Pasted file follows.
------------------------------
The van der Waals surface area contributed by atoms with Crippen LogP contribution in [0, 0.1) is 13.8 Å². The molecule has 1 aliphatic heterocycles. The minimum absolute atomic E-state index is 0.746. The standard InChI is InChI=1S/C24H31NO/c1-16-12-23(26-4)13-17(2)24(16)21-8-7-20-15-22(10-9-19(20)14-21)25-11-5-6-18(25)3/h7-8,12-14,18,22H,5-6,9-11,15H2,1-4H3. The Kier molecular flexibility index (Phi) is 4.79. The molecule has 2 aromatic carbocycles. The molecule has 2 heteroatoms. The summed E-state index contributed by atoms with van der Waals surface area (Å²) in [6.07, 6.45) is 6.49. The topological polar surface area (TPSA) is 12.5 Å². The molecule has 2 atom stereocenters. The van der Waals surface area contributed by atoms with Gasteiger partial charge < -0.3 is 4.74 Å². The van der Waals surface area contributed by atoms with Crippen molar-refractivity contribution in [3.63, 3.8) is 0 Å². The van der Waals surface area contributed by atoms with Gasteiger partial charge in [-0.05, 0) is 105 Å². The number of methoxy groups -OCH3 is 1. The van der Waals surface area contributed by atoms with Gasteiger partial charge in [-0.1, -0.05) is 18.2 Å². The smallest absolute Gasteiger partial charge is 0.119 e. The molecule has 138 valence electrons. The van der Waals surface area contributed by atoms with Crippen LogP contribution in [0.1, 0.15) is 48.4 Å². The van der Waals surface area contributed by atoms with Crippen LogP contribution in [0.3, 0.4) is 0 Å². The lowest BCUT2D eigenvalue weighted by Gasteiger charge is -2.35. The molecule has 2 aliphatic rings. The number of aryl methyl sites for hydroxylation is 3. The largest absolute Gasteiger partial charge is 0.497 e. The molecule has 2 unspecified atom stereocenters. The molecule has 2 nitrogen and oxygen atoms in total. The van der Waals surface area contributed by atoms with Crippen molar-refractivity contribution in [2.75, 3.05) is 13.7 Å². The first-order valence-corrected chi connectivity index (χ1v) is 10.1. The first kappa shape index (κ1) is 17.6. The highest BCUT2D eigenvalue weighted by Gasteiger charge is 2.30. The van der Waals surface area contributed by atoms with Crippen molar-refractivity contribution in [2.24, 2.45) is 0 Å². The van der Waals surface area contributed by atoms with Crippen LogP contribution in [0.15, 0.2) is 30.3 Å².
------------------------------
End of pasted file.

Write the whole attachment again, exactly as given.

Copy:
The van der Waals surface area contributed by atoms with Crippen LogP contribution in [0, 0.1) is 13.8 Å². The molecule has 1 aliphatic heterocycles. The minimum absolute atomic E-state index is 0.746. The standard InChI is InChI=1S/C24H31NO/c1-16-12-23(26-4)13-17(2)24(16)21-8-7-20-15-22(10-9-19(20)14-21)25-11-5-6-18(25)3/h7-8,12-14,18,22H,5-6,9-11,15H2,1-4H3. The Kier molecular flexibility index (Phi) is 4.79. The molecule has 2 aromatic carbocycles. The molecule has 2 heteroatoms. The summed E-state index contributed by atoms with van der Waals surface area (Å²) in [6.07, 6.45) is 6.49. The topological polar surface area (TPSA) is 12.5 Å². The molecule has 2 atom stereocenters. The van der Waals surface area contributed by atoms with Gasteiger partial charge < -0.3 is 4.74 Å². The van der Waals surface area contributed by atoms with Crippen molar-refractivity contribution in [3.63, 3.8) is 0 Å². The van der Waals surface area contributed by atoms with Gasteiger partial charge in [-0.05, 0) is 105 Å². The number of methoxy groups -OCH3 is 1. The van der Waals surface area contributed by atoms with Gasteiger partial charge in [-0.1, -0.05) is 18.2 Å². The smallest absolute Gasteiger partial charge is 0.119 e. The molecule has 138 valence electrons. The van der Waals surface area contributed by atoms with Crippen LogP contribution in [0.1, 0.15) is 48.4 Å². The van der Waals surface area contributed by atoms with Crippen LogP contribution in [0.3, 0.4) is 0 Å². The lowest BCUT2D eigenvalue weighted by Gasteiger charge is -2.35. The molecule has 2 aliphatic rings. The number of aryl methyl sites for hydroxylation is 3. The largest absolute Gasteiger partial charge is 0.497 e. The molecule has 2 unspecified atom stereocenters. The molecule has 2 nitrogen and oxygen atoms in total. The van der Waals surface area contributed by atoms with Crippen molar-refractivity contribution in [2.75, 3.05) is 13.7 Å². The first-order valence-corrected chi connectivity index (χ1v) is 10.1. The first kappa shape index (κ1) is 17.6. The highest BCUT2D eigenvalue weighted by Gasteiger charge is 2.30. The van der Waals surface area contributed by atoms with Crippen molar-refractivity contribution in [2.24, 2.45) is 0 Å². The van der Waals surface area contributed by atoms with Crippen LogP contribution in [0.15, 0.2) is 30.3 Å².